76 ; INC. ; NOVEMBER 2019 ; ; ; ; ; ;
nation, for B corporations that commit irreversibly to
the dual roles of business.
In 2006, B Lab set out to “create a better world
through business.” The impulse is not unique, but the
experiences that shaped it are. Friends for more than
20 years, founders Gilbert, Bart Houlahan, and Andrew
Kassoy were not starry-eyed ideologues with big ideas.
They had started and run a successful business Friedman’s way and trusted the model, but didn’t like how it
turned out. Not at all.
As young, 20-something entrepreneurs, the trio
started, grew, and, in 2005, sold a successful global
company, And 1, which marketed and sold T-shirts and
later basketball sneakers and sports gear worldwide.
And 1 succeeded in a highly competitive business that
included Nike, Adidas, Puma, and other iconic sports-
gear giants. Who would give that up? And why?
Gilbert and his colleagues did not set out to disrupt the
Friedman model any more than they wanted to sell their
company. And 1 made its name on its “street” shoes, coun-
tercultural to corporate brands, around the time grunge
rock and hip-hop were disrupting mainstream pop music.
“We were experiencing Fortune 500–type growth,”
Gilbert explains in a glass-walled conference room at the
B Lab o;ces. “We were already a
$70 million business. And, literally,
the next year we were $200 mil-
lion.” As owners, they gave away
5 percent of their profits, a “couple
million bucks” a year, according to
Gilbert. Everything was good for
And 1, until it wasn’t.
Two events changed everything.
First, Gilbert says, the found-
ers realized that there were
10,000 mostly young women in
China making their products—
shoes and apparel. When they
visited the factories, they learned
“some pretty di;cult things,” he
“One of my partners went to
one of our first factories,” Gilbert
says. “He’s walking around, and
the factory manager—he’s look-
ing at lines of young women on
the factory floor—says, ‘Well,
each one of these lines can pro-
duce 2,000 [pairs of gym] shorts
a day, and so we should be able
to meet your orders.’;”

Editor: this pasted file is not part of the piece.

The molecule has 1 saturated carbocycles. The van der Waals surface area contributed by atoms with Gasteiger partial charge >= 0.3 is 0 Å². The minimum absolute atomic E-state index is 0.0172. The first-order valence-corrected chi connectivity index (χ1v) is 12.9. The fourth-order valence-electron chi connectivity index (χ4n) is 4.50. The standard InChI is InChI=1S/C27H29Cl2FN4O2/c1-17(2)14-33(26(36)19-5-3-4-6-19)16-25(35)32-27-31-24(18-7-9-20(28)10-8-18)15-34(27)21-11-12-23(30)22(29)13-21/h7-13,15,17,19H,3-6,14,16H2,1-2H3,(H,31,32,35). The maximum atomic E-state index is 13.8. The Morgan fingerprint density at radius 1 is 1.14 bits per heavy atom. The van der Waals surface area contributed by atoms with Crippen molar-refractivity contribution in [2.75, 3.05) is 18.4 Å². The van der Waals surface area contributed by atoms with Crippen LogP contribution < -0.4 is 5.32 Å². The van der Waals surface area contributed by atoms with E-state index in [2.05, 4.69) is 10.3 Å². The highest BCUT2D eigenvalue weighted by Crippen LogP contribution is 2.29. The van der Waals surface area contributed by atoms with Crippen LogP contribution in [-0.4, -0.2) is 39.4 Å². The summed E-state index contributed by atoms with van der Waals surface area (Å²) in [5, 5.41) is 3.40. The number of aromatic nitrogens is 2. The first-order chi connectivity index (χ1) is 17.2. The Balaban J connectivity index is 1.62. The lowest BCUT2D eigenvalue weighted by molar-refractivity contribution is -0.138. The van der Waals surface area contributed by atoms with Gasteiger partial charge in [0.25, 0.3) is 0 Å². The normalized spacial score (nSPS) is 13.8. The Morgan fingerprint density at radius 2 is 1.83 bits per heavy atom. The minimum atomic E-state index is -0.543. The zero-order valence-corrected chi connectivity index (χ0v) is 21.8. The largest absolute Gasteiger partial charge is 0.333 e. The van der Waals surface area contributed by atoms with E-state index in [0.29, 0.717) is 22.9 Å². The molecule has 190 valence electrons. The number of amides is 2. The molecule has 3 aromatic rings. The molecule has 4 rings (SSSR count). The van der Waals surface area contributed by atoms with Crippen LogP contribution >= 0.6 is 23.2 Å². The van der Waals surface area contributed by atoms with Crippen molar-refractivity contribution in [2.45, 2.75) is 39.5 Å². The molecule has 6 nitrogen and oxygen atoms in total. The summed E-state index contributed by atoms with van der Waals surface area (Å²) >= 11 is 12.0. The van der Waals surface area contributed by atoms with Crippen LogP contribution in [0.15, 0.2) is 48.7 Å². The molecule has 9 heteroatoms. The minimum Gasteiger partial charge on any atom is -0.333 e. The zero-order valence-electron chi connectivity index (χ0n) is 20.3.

Gilbert’s colleague asked,
“What happens if they don’t meet
“We beat them,” the factory
manager answered matter-of-
factly. He wasn’t kidding.
Second, Gilbert says, six or
seven years into the company’s
fast-growing life, And 1 decided
to raise venture capital to expand.
But the VC investments created a
“mandatory liquidity event” in
Venture capitalists want to
maximize profits in as many
companies as possible as quickly
as possible, often through initial
public o;erings—which generate
substantial profits. VCs’ pur-
Know Your Values
At the core of every business is a set of values and
principles and a vision of
the world it wants to help
achieve. Taking the time
to articulate and express
them might be, to employees and customers, the
best investment you’ll ever
make in your company.
Commit Your Assets
Many companies make
positive impacts. Enduring social enterprises
build their business
models around them:
no impact, no business.
Maybe you’ve heard that
chickens contribute to a
bacon and egg breakfast
but pigs commit?
Measure Your Progress
What gets measured gets
done, so figure out what
your company’s social
impact metrics are and
make sure all of your
team members know
how their jobs are vital
to achieving them.
Invest in Progress
No company gets it all
right. Everyone is learning
new ways of making
impact core to their work—
and some other company
is doing it better than you.
Learn how to get better
when the world around you
is constant. Because you’ll
need to get better when it
Partner With Your
You might maximize
profits on your own, but
you cannot maximize
impact alone. Do business
with other companies that
are building the B econo-
my. Social entrepreneurs
are as innovative at creat-
ing positive impact as they
are about business suc-
cess. At the end of the day,
the B economy requires a
network of benefit compa-
nies working together.
How canyou join the
whether it’s right foryou?
B Lab is the single best
source of information to
build on,so startthere
( bcorporation.net). Find
out how to align your
companywith the principles and values that
define the B economy. If
you are a for-profit,you
can become a Certified B
Corporation. Ifyou are not
ready for certification or
you are a nonprofit,you
can use the B Impact
Assessment to find ways
to do more on the environment, racial and gender
equity, and other issues.
“The B economy is bigger than B Corps,” says B Lab co-founder Jay Coen Gilbert. “The issue is whether B Corps are part of an economy that is creating a more inclusive and sustainable business world.” Here are five ways every business can help build the benefit economy.
WORK FOR YOU
5 THINGS EVERY BUSINESS CAN DO